When income is taxable under the head house property

Income is chargeable to tax under the head house property if following conditions are satisfied:

  • Rental income must be earned from a property which consist of building or lands appurtenant thereto; and
  • Assessee must be the owner of the building; and
  • such property is not used by the assessee for the purpose of any business or profession carried on by him/her, the profit of which are chargeable to income tax.

Rental income must be from a house property

To get the rental income taxed under the head house property, there must be a house property which must consist of building or land appurtenant thereto. This means in case any income is derived from a vacant land or bare ground, it will not be taxed under the head income from house property as there is no building.

However, it does not mean that such income will not be taxable. It will be taxed under the head “income from other sources” or “income from business” depending upon the facts.

House property and building has not been defined under the income tax act, 1961. Therefore, we have to consider the dictionary meaning.

House property means not only the building and the site on which the it stands but also the site appurtenant to the building necessary for its enjoyment. Therefore, it includes garden, compound and yard which are enjoyed as part of the building. However, it does not include vacant site suitable for building.

Assessee must be the owner

To get the rental income taxed under the head house property, the assessee must be the legal owner of the building or land appurtenant thereto. Any income derived from a building or land appurtenant thereto which is not owned by the assessee cannot be taxed under the head income from house property.

For instance, if Mr A being the owner of the building gives it on rent to Mr B for Rs 20,000 per month and Mr B sublets it to Mr C for Rs 30,000 per month. In this case, income derived by Mr B from Mr C cannot be taxed under the head income from house property as Mr B is not the owner of the building. Income of Mr B will either be taxed under the head income from business or income from other sources, depending on the facts. Mr A’s income will be taxable under the head “income from house property” being the owner of the building.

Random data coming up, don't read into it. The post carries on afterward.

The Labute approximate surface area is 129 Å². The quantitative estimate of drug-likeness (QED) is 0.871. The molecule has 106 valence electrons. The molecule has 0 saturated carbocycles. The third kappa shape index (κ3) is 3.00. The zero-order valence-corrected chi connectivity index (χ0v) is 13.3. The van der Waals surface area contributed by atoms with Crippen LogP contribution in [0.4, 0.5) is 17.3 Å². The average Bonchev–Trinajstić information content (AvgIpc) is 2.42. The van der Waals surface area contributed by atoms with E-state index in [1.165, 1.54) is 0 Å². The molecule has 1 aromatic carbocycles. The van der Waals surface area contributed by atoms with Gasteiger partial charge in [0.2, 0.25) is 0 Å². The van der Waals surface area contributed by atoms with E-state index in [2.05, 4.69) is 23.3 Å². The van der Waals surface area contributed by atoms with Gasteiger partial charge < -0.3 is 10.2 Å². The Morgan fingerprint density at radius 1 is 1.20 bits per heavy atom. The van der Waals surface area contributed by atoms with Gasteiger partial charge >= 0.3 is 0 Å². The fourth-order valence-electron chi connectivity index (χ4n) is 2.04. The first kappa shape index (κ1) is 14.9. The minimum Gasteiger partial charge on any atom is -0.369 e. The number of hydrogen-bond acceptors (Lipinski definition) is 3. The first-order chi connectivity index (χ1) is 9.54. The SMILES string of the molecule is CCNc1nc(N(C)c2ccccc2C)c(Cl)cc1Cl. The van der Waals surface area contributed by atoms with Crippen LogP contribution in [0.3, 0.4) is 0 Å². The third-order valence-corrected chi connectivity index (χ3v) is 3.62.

In case of a company, you must check the main object of the company mentioned in the memorandum of association. If the main object is to acquire properties and let out those properties, to lease properties and to earn rent, then the rental income received therefrom was shown as Income from business. This means in such a case, it will not be taxable under the head income from house property.

In case of a partnership firm, the firm being the owner of the building or land appurtenant thereto will be charged to tax under the head “income from house property”. Partners of the firm will not be taxed for income from such property.

If the income is chargeable to tax under the head income from house property, then the first thing you should find out is annual value. As per our tax laws annual value is the amount for which the property might reasonably be expected to let from year to year.

We have few exceptions to the above rules on ownership of the building or land appurtenant thereto. As per section 27 in following cases, a person will be treated as deemed to be the owners of the building or land appurtenant thereto for the purpose of section 22 to 26 even though they are not the legal owner;List

  1. transfer to spouse;
  2. transfer to minor child;
  3. holder of an impartial estate;
  4. members of co-operative society;
  5. persons in possession of the building or land appurtenant thereto;
  6. persons having right in a property for a period not less than 12 years.

is a fellow member of the Institute of Chartered Accountants of India. He lives in Bhubaneswar, India. He writes about personal finance, income tax, goods and services tax (GST), company law and other topics on finance. Follow him on facebook or instagram or twitter.